References:  Mateljan, G. (2007). The Worlds Healthiest Foods. Seattle, WA:  George Mateljan Foundation.

The Health Benefits of Cucumbers
Apr. 6, 2010 | By Editor  | Category: Diet, Nutrition
 
 
We tend to crave snacky-foods a lot. Anything that is crunchy really hits the spot! That’s why we love cucumbers so much! They satisfy our crunchy-food craving and help us maintain an ideal weight. There is nothing better than dipping a freshly sliced cucumber halves into a bowl of hummus or veggie dip. Here are some of the health benefits of cucumbers
Cucumbers are known for their concentration of silica, a mineral that is an essential component of collagen. That is why cucumber juice is recommended as a good way to improve the complexion and health of skin.  The high water content makes cucumbers naturally hydrating which is why they are sometimes placed topically on the skin. They can help with a variety of skin problems including swelling under the eyes and sunburn.  Cucumbers are a great source of vitamin C and a phytonutrient called caffeic acid, which prevents water retention.  These crunchy vegetables are a good source of potassium, magnesium, and fiber. They are also a good source of folate, a B vitamin that is important in maintaining a healthy heart. Since cucumbers are a good source of fiber, adding them to salads is a great way to help get your recommended daily intake.  Cucumbers are a concentrated source of many nutrients including vitamin A, manganese, molybdenum, and tryptophan.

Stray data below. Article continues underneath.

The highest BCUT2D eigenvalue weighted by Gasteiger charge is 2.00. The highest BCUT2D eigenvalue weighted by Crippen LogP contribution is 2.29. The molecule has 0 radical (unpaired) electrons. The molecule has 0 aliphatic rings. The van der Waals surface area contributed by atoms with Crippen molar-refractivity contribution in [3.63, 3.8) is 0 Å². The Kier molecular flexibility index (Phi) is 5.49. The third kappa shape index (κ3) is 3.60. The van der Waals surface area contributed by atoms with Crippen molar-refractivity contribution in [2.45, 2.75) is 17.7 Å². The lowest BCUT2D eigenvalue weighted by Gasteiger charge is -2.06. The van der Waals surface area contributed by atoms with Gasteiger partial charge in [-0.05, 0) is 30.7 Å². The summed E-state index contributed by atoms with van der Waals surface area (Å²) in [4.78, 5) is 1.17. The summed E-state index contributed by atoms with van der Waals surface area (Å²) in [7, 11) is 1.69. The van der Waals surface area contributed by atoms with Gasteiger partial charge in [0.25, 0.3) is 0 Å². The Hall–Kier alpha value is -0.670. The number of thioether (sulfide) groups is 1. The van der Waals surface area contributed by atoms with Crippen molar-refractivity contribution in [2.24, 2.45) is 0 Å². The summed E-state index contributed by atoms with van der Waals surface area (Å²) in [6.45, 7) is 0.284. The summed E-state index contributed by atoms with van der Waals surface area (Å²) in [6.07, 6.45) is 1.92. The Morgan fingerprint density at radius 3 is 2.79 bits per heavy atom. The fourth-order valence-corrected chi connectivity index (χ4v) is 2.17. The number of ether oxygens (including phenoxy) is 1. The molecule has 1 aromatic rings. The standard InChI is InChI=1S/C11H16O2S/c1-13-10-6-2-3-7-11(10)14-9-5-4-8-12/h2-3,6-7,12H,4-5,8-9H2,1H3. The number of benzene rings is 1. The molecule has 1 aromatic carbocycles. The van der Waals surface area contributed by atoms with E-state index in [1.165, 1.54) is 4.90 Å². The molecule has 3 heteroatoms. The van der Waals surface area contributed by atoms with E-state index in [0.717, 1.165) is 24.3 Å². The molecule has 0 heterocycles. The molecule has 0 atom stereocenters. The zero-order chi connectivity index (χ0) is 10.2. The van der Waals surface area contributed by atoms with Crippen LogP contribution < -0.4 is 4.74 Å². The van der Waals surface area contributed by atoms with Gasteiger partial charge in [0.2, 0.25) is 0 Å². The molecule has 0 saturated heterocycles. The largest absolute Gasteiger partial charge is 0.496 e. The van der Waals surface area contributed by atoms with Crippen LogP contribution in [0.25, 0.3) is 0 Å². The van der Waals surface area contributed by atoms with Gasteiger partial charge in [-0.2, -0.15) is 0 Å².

References:  Mateljan, G. (2007). The Worlds Healthiest Foods. Seattle, WA:  George Mateljan Foundation.

The Health Benefits of Potatoes
Apr. 6, 2010 | By Editor  | Category: Diet, Nutrition
 
It’s no secret that potatoes are a staple vegetable in many households.  With everything from hash browns to baked potatoes, potatoes are one of the more popular veggies!  Potatoes have been cultivated by South American Indians for over 4,000 years and have served as an important food source throughout history. Spanish explorers discovered that potatoes helped prevent scurvy on their long trips overseas.  This was due to the high concentration of vitamin C found in potatoes.  Here are some of the health benefits of eating potatoes.
  • Potatoes are an excellent source of vitamin B6.  This vitamin is involved in over 100 enzymatic reactions in the body and is important for the synthesis of amino acids.  One cup of baked potato contains about 1/5 of the daily value for vitamin B6!
     
  • Potatoes are a great source of potassium which is important for regulating blood pressure.  The skin of the potato has been shown to help lower cholesterol levels.
     
  • One cup of potato contains about 133 calories.